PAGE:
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Due to its geographical location and a melting pot of cultural influences, Borneo’s cuisine is anything but boring; offering a tantalising mixture of Malay, Chinese and indigenous tribal food.
Is your mouth watering already? Read on for our top selection of food to try in Borneo.
Our Borneo food favourites
1. Sarawak Laksa
Sarawak’s signature dish is a delight for the senses. This is a spicy soup that’s comprised of chilli paste, coconut milk and thin (mee hoon) noodles topped with beansprouts, chicken and prawns. If you can’t quite hack the spiciness, then tone things down a notch with a squeeze of fresh lime!
2. Kolo Mee
Seek out this simple but unique dish and you won’t regret it. Kolo Mee is a stir-fry dish consisting of yellow egg noodles, barbequed pork and vegetables. This street-food staple has become somewhat of a Borneo signature dish in recent years.
3. Mee Sua
Our Borneo food guide wouldn’t be complete without Mee Sua. Made with wheat rice noodles, chicken and mushrooms as part of a large broth that’s laced with wine – be sure to try it when you’re in this incredible country.
4. Lok Lok
Borneo is renowned for its street food and Lok Lok is a prime example of its best. Delicious skewers of fish, meat or veg are deep-fried or boiled and eaten with sweet and sour or satay sauce.
Our favourite Borneo restaurant
Check out Choon Hui Café in Kuching which is a really popular haunt for locals. It’s no surprise when it serves one of the best Sarawak Laksa’s to be found anywhere.
Vegetarian & vegan food advice
Eating out in Borneo shouldn’t be too much of an issue for vegetarians. Tahu Sumbat means ‘stuffed tofu’ and is a tasty little street food, ideal for veggies. If you wander around local food markets and food courts, you should be able to find this delicious dish.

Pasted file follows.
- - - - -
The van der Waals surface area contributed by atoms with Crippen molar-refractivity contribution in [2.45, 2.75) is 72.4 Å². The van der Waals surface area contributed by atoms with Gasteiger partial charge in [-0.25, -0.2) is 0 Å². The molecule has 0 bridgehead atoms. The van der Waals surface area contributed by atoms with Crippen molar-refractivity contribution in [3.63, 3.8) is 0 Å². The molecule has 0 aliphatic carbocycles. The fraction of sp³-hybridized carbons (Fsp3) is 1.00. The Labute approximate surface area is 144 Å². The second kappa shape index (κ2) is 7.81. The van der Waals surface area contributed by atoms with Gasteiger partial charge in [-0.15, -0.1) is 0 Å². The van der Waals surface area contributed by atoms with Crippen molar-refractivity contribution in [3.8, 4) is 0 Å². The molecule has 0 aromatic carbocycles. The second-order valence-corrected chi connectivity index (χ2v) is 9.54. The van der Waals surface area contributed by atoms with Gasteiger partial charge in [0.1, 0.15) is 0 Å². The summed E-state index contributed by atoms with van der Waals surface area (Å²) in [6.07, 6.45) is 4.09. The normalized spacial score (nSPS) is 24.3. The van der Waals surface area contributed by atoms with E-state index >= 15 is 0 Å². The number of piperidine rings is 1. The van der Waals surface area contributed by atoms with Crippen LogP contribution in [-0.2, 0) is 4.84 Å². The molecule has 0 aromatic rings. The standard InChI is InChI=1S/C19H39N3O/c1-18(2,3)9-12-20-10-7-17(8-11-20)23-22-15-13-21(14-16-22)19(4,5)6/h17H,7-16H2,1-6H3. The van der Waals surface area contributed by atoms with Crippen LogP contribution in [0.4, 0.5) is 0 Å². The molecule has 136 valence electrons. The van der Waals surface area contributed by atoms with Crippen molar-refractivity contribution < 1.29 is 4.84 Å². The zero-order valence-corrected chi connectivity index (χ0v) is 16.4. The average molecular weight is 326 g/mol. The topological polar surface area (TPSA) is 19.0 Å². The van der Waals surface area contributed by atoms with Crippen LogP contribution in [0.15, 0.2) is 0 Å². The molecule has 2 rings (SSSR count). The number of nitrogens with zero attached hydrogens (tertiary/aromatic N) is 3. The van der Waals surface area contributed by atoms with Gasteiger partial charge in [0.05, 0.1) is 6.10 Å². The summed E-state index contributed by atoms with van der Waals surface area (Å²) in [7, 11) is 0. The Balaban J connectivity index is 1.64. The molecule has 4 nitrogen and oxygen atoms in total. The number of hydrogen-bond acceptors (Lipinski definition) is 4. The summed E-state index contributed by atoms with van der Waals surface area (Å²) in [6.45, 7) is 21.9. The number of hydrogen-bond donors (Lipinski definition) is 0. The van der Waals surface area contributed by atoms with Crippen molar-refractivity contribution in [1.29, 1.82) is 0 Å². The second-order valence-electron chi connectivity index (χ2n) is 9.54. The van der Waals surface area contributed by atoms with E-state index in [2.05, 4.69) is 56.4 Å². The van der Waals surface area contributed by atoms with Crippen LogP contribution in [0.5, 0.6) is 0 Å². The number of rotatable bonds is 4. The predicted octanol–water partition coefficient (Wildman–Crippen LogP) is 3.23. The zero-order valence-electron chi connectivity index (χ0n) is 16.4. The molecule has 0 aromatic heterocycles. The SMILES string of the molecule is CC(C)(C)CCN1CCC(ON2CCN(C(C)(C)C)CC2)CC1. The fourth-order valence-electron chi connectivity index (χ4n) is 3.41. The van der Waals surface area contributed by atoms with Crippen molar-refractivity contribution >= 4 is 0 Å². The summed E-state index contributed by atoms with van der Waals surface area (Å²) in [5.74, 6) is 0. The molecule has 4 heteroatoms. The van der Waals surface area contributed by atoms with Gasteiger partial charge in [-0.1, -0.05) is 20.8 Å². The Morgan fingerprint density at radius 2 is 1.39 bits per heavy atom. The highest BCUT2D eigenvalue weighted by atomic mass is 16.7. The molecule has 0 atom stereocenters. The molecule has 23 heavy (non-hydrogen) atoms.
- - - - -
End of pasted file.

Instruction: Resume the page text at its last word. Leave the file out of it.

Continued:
Fired tofu cubes are sliced open and stuffed with cucumber and bean sprouts then drizzled with spicy chilli sauce for that final kick.
Nasi campur, which translates as ‘mixed rice’, is also a good food option for vegetarians. The contents vary from region to region, but vegetarians can typically expect rice mixed with tofu, jackfruit or veggie fritters.
Useful phrases for eating in Borneo
Some conversational Bahasa Malaysia will stand you in good stead on your travels to Borneo. Indeed, a few simple phrases here and there will come in particularly handy when you’re trying to order your evening meal or lunchtime snack. And don’t worry, if you forget the basics, there are also some great translation apps that you can download before you go to make things a little easier (iTranslate, Google Translate etc.)
How much is this? – Berapa
I don’t understand – Saya tidak faham
A table for (two) please – Meja untuk (dua) orang
Can I have the bill please – Tolong bawa bil
I don’t eat meat – Saya tak suka makan daging
For even more Borneo travel tips, head to our travel guide below.
Drinking alcohol in Borneo
It’s worth remembering that some of Borneo spans Malaysia, Brunei and Indonesia too. Malaysia is a predominantly Muslim country and as you may know, most Muslims don’t drink alcohol. We recommend being mindful of these local customs by not drinking alcohol in public, for instance in restaurants along the side of the road. Some places don’t serve alcohol on the menu and if you try to find a beer in certain parts of the east coast, you may not have much luck. Most hotels and restaurants frequented by foreigners serve alcohol and it’s no problem to drink one or more alcoholic drinks here. If you like a tipple and you’re heading to one of the beautiful islands off the coast, one tip is to either pick up some supplies as you pass through duty-free or purchase some before you leave the mainland, as drinks can be pricey due to the remote location – especially wine.
As Malaysia is a predominantly Muslim country and you are visiting as a tourist, it’s important to be mindful and considerate of certain religious holidays. During the month of Ramadan, special markets are set up selling foods for Muslims breaking their fast at sunset. At the end of the month, a special feast (Hari Raya Puasa) takes place and many locals spend the next few days visiting family and friends.